Victims of the Republic’s CervicalCheck scandal have been let down by a litany of systematic failures, a damning report has revealed.
Some 221 women with cervical cancer were not informed that smear test results showing them to be clear were inaccurate, and then revised test results were kept from them.
The report by Dr Gabriel Scally, which will be published in full today, condemns the Irish Health Service Executive’s (HSE) lack of action.
The Scally Report raises serious concerns about the way CervicalCheck was run, its internal culture and warns of system-wide failings across the health service that impacted on the screening programme.
It also points to a lack of understanding of responsibilities by people overseeing the scheme.
The scathing report is highly critical of governance and structures across the screening programme and within the HSE.
It is also critical of the “contradictory nature of HSE policy” and its failure to follow patient disclosure rules.
But the 170-page report with 50 recommendations fails to name any individuals involved in the scandal.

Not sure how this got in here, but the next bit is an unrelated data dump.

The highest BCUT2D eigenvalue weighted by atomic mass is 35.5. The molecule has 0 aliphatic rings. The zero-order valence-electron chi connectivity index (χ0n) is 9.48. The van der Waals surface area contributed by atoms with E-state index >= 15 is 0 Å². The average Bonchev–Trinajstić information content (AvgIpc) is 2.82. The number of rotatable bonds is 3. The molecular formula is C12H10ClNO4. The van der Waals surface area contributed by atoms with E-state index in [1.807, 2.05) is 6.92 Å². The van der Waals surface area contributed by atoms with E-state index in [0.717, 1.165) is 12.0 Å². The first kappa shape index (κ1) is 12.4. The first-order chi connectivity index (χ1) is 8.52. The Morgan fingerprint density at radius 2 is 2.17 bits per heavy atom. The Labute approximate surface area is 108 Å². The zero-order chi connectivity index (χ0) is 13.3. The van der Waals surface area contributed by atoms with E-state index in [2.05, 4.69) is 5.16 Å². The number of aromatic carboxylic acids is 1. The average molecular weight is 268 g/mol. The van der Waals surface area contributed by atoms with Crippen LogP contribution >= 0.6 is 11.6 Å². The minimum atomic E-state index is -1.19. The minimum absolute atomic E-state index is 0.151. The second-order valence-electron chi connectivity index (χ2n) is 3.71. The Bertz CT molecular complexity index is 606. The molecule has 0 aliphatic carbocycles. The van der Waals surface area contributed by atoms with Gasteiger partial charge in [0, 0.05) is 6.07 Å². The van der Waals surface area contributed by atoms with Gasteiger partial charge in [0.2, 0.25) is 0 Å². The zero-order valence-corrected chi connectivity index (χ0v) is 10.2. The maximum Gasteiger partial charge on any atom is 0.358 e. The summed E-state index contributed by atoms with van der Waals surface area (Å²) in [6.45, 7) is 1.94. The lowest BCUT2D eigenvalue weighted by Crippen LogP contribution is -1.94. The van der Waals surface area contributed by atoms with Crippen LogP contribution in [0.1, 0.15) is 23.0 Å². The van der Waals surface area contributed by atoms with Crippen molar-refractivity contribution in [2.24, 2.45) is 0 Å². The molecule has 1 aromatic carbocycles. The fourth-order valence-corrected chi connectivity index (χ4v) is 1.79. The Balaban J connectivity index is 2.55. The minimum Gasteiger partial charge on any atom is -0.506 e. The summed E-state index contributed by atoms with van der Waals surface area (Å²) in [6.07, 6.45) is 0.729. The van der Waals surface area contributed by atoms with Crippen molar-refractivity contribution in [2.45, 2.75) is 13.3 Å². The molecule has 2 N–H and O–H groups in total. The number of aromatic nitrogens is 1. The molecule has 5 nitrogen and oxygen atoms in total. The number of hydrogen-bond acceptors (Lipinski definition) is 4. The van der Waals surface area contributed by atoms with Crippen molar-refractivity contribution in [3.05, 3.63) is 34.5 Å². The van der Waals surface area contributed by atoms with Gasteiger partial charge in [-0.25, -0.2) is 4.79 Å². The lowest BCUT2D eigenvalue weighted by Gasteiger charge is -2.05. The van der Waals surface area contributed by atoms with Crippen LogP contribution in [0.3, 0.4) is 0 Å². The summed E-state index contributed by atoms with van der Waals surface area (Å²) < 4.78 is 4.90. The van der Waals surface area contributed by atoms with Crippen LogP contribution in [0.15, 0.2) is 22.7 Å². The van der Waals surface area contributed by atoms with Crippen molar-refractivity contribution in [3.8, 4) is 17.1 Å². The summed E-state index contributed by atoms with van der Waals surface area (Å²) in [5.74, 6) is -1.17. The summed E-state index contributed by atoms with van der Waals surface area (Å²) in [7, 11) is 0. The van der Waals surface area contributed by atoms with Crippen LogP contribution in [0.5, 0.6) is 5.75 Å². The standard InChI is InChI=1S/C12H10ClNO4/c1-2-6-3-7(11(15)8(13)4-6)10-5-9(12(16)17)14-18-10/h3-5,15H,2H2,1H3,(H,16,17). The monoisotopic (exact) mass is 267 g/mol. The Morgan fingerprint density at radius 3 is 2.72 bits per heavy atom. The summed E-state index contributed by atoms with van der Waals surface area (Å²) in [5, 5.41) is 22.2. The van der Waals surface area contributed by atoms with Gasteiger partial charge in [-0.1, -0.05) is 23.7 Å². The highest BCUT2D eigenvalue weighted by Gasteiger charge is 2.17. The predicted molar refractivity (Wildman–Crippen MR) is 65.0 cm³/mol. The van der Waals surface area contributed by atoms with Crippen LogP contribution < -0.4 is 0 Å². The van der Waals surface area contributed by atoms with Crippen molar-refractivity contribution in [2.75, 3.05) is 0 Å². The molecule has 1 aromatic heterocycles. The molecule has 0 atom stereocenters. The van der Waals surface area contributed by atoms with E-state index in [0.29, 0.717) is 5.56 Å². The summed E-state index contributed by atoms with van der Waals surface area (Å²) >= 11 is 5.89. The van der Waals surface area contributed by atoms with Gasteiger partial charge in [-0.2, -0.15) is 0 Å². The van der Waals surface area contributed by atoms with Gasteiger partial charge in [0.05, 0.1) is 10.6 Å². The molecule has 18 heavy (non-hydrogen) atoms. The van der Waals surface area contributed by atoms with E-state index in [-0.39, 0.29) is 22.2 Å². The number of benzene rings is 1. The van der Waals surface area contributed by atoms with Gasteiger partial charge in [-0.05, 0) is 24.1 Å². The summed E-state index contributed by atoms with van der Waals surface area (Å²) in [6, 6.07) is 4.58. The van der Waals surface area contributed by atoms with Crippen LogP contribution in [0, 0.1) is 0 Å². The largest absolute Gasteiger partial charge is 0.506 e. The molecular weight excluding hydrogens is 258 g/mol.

However, the report does recommend that the HSE continue to outsource the testing of cervical smears to US and Irish laboratories.
The report was at the centre of controversy yesterday after the leaking of one of Dr Scally’s views that a full inquiry may not be needed. Victims want a full public investigation.
Irish Health Minister Simon Harris was widely accused of leaking the report but strongly denied responsibility.
Taoiseach Leo Varadkar said he was “disgusted” people who were ill or bereaved heard about the findings this way.
Vicky Phelan, the terminally ill Limerick mother-of-two who revealed the scandal, spoke of her distress and called the situation a “whitewash”.
Stephen Teap, whose wife Irene died after wrong test results, said he was “heartbroken” by the disrespect.
As the Irish government grappled with its latest mishandling both Ms Phelan and Mr Teap, along with cancer survivor Lorraine Walsh, received a private viewing of the report in Limerick.
They are understood to have spent several hours looking through its conclusions with Dr Scally.
They declined to give their views last night on its findings, but will give an opinion today when it is published.
Dr Scally was asked to carry out a scoping report in May, and he was due to have it completed in weeks.
But a lack of documents from the HSE delayed his investigation and he was continuing to receive some of the 12,000 records he eventually received in recent weeks. The report is non-statutory and cannot point the finger of blame at any individual.